Past Reviews

Regional Reviews: Albuquerque/Santa Fe


Musical Theatre Southwest / African American Performing Arts Center
Review by Rob Spiegel

Courtesy of Musical Theatre Southwest
There's a lot going on in this feisty splash of a musical. In Dreamgirls, the old R&B world of race records gives way to crossover dreams by young black artists who aim for big hits on the white Billboard charts. This is Chicago's Chess records getting beat by Detroit's Motown on the streets of Teenville USA. You can see it in the musical styles of James "Thunder" Early (Hasani Olujimi), a James Brown/Jackie Wilson character who gets traction with a black audience, contrasted with a Supremes-like group designed to appeal to young white America called the Dreamettes, which includes Effie Melody White (Patricia Brown) and her friends Deena Jones (Alexandra Germain) and Lorrell Robinson (Jasmine K. Bernard).

We know how that battle turns out. Yet the creation of the Dreamettes is complicated when manager Curtis Taylor Jr. (Lowell Burton Jr.) chooses Deena to be the lead singer over Effie, who clearly has the superior voice. Deena is prettier and she has a lighter tone that Curtis deems more acceptable to a mainstream audience. Even Deena is aghast as Effie is relegated to a backup singing role. But they go along, at least at first, because of the stars in their eyes.

Love affairs, of course, are flying here and there, which further complicates that relations between management and artists. The whole scene is a painful mess that is made glamorous by the singing, dance, and outrageously beautiful dresses (nice costume design by Shannon Scheffler and Katy Jacome).

With book and lyrics by Tom Eyen and music by Henry Krieger, Dreamgirls debuted on Broadway in 1981, running nearly four years. Jennifer Holliday's version of Effie's song "And I Am Telling You I'm Not Going" hit number one on the R&B Billboard Chart in 1982. A hit movie full of stars eventually followed in 2006. Yet, even while the songs do a nice job of illustrating the stylistic difference between classic R&B and the 1960s Motown and Phil Spector girl-group music, the music and lyrics are serviceable but not exceptional. But the show is still a gas.

Director Ashley Murphy provides spectacular casting, blending some of Albuquerque's finest actors with some of the city's best singers who are doing stage drama for the first time. The result is a combination of solid acting chops alongside exceptional singing. Vocal standouts include Brown as Effie and Olujimi as James. It's critical that Murphy chose an amazing vocalist as Effie so she can display power that Deanna can't match. And yet Germain as Deena has a lovely, though lighter, voice. The casting gives deep authenticity to the story.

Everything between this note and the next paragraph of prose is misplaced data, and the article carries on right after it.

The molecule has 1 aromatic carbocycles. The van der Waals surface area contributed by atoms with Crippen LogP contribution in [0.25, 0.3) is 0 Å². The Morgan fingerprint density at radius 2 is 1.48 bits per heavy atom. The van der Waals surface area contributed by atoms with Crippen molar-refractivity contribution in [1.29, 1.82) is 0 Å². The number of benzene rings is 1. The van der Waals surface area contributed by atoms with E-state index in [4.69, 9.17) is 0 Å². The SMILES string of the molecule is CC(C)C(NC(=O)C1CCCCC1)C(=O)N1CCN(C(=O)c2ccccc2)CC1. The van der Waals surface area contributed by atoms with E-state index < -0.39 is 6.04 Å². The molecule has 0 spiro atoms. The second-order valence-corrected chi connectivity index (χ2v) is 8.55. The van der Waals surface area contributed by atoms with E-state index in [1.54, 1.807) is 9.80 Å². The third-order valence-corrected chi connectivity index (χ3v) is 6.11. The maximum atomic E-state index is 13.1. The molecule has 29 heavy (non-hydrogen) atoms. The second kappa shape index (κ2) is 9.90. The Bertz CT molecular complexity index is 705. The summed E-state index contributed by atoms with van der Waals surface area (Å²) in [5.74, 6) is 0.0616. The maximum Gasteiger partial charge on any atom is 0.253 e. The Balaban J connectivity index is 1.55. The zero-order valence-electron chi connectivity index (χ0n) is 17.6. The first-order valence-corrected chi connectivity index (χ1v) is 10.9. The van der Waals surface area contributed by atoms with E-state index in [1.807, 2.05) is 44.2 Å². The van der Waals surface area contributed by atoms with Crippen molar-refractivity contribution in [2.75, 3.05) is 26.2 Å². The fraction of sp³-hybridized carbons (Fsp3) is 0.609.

This production is a joint project between Musical Theatre Southwest (MTS) and the African American Performing Arts Center. The companies moved to the lovely African American Performing Arts Center (usually used by MTS just for its holiday productions), which up-levels the presentation nicely. This is an exceptional production, one of the best we've see from MTS, and that's saying a lot, since the company is coming off a multi-year string of superb productions.

The cast includes dozens of performers in full song and dance action, with popping live music by Joel Gelpe and his 11-piece orchestra and terrific choreography by Kale Brown. The lighting design (Lucas Zuniga) and set design (Wendy Cutcher) are excellent, and special kudus go to hair design (Cameron Illidge-Welch) and make-up design (Victoria Wiley),

Dreamgirls, presented by Musical Theatre Southwest and the African American Performing Arts Center, runs through February 23, 2020, at the African American Performing Arts Center, 310 San Pedro NE, Albuquerque NM. Performances are Friday and Saturday at 7:30 p.m., and Sunday at 2:00 p.m. General admission is $25. For seniors, students, and ATG members, admission is $23. For reservations and information, call 505-265-9119 or purchase online at